(Ms. J), a vocational consultant hired by the carrier, testified that she was aware of claimant's physical restrictions, that she began working with the claimant on September 29th, and that claimant supplied her with information about the jobs for which she had applied. In evidence was a listing Ms. J had compiled of 21 employers claimant said she had contacted, along with verification Ms. J had received from each employer. Some had no record of claimant having applied, some had her application on file, and others refused to take the time to verify whether claimant had applied. While most had no openings, or the openings had been filled, Ms. J said that she found six employers who were hiring and she speculated that claimant was not following up enough. She said that while she inquired about the requirements of each job, she did not mention claimant's restrictions to any employer. Ms. J's notes reflect, however, that one employer asked her if claimant "was the one that had just gotten over [an] injury."

The hearing officer found that the claimant has in good faith attempted to obtain employment commensurate with her ability to work and that after her termination on September 6, 1994, claimant had been unable to return to work due to the impairment from her compensable injury. In its appeal the carrier contends claimant did not make a good faith effort, citing Ms. J's testimony, and that claimant testified she was not hired at several places because they had no openings. It also contends that her former employer had positions claimant could have accepted, but that she did not.

The hearing officer is the sole judge of the relevance and materiality of the evidence in a contested case hearing, as well as of its weight and credibility. Section 410.165(a). The hearing officer can believe all, part, or none of the testimony of any witness, and resolves conflicts in the evidence and determines what facts have been established. Texas Workers' Compensation Commission Appeal No. 950084, decided February 28, 1995. An appeals level body is not a fact finder and does not normally pass upon the credibility of witnesses or substitute its judgment for that of the trier of fact. National Union Fire Insurance Company of Pittsburgh, Pennsylvania v. Soto, 819 S.W.2d 619, 620 (Tex. App.- El Paso 1991, writ denied).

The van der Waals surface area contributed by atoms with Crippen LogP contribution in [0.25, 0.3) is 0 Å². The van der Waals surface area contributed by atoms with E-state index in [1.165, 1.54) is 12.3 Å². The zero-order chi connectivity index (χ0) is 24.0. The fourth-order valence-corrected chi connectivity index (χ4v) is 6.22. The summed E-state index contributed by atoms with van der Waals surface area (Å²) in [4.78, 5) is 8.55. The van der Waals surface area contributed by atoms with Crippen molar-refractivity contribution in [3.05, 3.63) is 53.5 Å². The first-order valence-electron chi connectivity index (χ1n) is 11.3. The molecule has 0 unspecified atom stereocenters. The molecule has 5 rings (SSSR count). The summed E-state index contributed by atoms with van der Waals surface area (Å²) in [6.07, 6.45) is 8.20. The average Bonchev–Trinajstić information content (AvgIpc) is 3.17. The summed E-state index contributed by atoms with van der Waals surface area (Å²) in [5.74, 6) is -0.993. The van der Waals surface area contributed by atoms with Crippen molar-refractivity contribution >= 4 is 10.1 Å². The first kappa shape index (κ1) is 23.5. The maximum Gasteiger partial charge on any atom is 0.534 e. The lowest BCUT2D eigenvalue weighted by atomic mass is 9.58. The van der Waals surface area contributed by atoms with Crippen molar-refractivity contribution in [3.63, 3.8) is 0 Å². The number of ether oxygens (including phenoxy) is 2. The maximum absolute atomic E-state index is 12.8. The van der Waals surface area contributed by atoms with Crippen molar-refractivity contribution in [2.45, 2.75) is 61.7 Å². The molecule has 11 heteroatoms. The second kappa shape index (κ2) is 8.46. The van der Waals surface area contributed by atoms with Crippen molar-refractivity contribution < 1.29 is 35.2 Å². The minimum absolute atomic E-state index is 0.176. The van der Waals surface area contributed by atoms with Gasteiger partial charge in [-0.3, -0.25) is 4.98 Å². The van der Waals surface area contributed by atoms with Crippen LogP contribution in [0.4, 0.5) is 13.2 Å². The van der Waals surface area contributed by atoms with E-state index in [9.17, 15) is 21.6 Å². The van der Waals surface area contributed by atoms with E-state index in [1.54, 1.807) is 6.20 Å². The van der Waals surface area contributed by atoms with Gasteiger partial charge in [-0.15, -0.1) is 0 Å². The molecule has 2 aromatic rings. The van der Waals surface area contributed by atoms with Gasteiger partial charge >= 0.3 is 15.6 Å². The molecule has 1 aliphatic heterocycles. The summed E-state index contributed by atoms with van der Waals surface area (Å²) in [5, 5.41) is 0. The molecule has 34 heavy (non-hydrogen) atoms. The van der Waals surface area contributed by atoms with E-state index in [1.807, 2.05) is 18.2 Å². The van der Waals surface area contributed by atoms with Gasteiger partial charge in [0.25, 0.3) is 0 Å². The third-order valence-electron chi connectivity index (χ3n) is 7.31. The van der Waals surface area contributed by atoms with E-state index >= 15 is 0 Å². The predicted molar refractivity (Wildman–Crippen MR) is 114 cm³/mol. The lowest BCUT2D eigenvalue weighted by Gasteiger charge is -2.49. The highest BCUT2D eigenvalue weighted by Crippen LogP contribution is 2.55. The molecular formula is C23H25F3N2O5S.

The record below includes evidence, in the form of claimant's testimony and the information compiled by Ms. J, to indicate that the claimant made application for numerous positions in the remaining part of the entitlement period following termination from her previous employment. While the Appeals Panel has refused to hold that any particular number of jobs is indicative of a good faith effort, see Texas Workers' Compensation Commission Appeal No. 941741, decided February 9, 1995, we cannot say that evidence was lacking to support the hearing officer's determination that the claimant in this case demonstrated a good faith effort to find employment. As to whether carrier is correct in stating that the health care company actually offered her employment, which she would not accept, the testimony is not clear as to whether this occurred while she was still actively employed, rather than during the period in which she was seeking employment; we note that Ms. J's notes reflect that as of October 26, 1994, claimant's application was on file with that employer.

As to whether claimant's inability to work was a direct result of her impairment, there is medical evidence from two doctors detailing her physical restrictions. In addition, claimant testified that at least two and possibly three potential employers knew of her restrictions and that this played a role in the decision not to hire her. We also note some corroboration in Ms. J's notes, indicating that one employer knew of claimant's injury and that one hotel apparently "tried out" claimant, consistent with her testimony. In short, this issue is a factual determination for the hearing officer and we cannot say that his determination was so against the great weight and preponderance of the evidence as to be manifestly unfair and unjust. In re King's Estate, 150 Tex. 662, 244 S.W.2d 660 (1951).

The decision and order of the hearing officer are accordingly affirmed.

Lynda H. Nesenholtz
Appeals Judge


Joe Sebesta
Appeals Judge

Susan M. Kelley
Appeals Judge